Agricultural Research Division of IANR


Date of this Version



Harveson, R. M., Markell, S. G., Goswami, R., Urrea, C. A., Burrows, M. E., Dugan, F., Chen, W., and Skoglund, L. G. 2011. Ascochyta blight of chickpeas. Online. Plant Health Progress doi:10.1094/PHP-2011-0103-01-DG.


U.S. government work.


The chickpea (Cicer arietinum L.), also known as the garbanzo bean, is an annual grain legume crop that ranks among the world’s three most important pulses (seed legumes used as food). It is an important source of protein in many parts of central Asia and Africa. It was one of the first grain legumes domesticated in the Old World and is thought to have originated in present-day southeastern Turkey and northern Syria due to the endemic presence of its progenitor (Cicer reticulatum Ladiz.) in this area (1,36).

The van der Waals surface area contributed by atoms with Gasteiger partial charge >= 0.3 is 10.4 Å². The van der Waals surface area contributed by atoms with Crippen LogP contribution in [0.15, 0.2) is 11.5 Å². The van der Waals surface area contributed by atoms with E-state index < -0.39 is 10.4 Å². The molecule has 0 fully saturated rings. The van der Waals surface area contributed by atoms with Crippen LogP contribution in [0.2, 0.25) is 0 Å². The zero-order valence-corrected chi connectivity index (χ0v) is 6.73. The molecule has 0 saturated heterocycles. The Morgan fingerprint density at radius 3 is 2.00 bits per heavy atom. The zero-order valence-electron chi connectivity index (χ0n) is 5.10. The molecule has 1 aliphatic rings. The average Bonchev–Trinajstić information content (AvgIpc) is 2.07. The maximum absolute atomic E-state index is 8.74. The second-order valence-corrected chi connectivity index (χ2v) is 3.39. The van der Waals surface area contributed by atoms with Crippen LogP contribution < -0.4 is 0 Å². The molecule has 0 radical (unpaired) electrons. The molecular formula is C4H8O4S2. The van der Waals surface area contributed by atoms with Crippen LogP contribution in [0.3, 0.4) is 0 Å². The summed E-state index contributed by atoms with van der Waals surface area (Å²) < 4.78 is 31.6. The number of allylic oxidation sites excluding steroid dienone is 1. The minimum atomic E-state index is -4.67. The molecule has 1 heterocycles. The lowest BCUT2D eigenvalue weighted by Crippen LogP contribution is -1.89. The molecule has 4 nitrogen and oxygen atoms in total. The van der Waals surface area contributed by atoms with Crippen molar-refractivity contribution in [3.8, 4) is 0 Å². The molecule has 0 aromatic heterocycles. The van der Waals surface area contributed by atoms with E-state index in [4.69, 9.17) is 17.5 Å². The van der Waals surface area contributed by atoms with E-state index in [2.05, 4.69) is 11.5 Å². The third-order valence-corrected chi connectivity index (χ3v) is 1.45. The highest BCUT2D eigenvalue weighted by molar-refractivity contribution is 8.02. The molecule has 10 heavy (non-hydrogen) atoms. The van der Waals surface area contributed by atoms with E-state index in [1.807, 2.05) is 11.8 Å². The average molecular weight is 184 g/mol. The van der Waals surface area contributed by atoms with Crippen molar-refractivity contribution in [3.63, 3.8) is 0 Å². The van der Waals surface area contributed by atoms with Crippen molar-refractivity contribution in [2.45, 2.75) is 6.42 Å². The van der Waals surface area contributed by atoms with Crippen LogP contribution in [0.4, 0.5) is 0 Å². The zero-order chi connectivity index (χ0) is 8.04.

Historically chickpea has been a minor crop in the United States, but interest in it as an alternative crop to spring cereals has increased in the Pacific Northwest and areas of the High Plains where rainfall is marginal. This is reflected in markedly increased production since the late 1980s (28) with 81,900 ha planted in 2008 (35). The majority of the 2008 crop was produced in Washington (36.6%), Idaho (32.6%), North Dakota (11.4%), and California (7.8%) (35).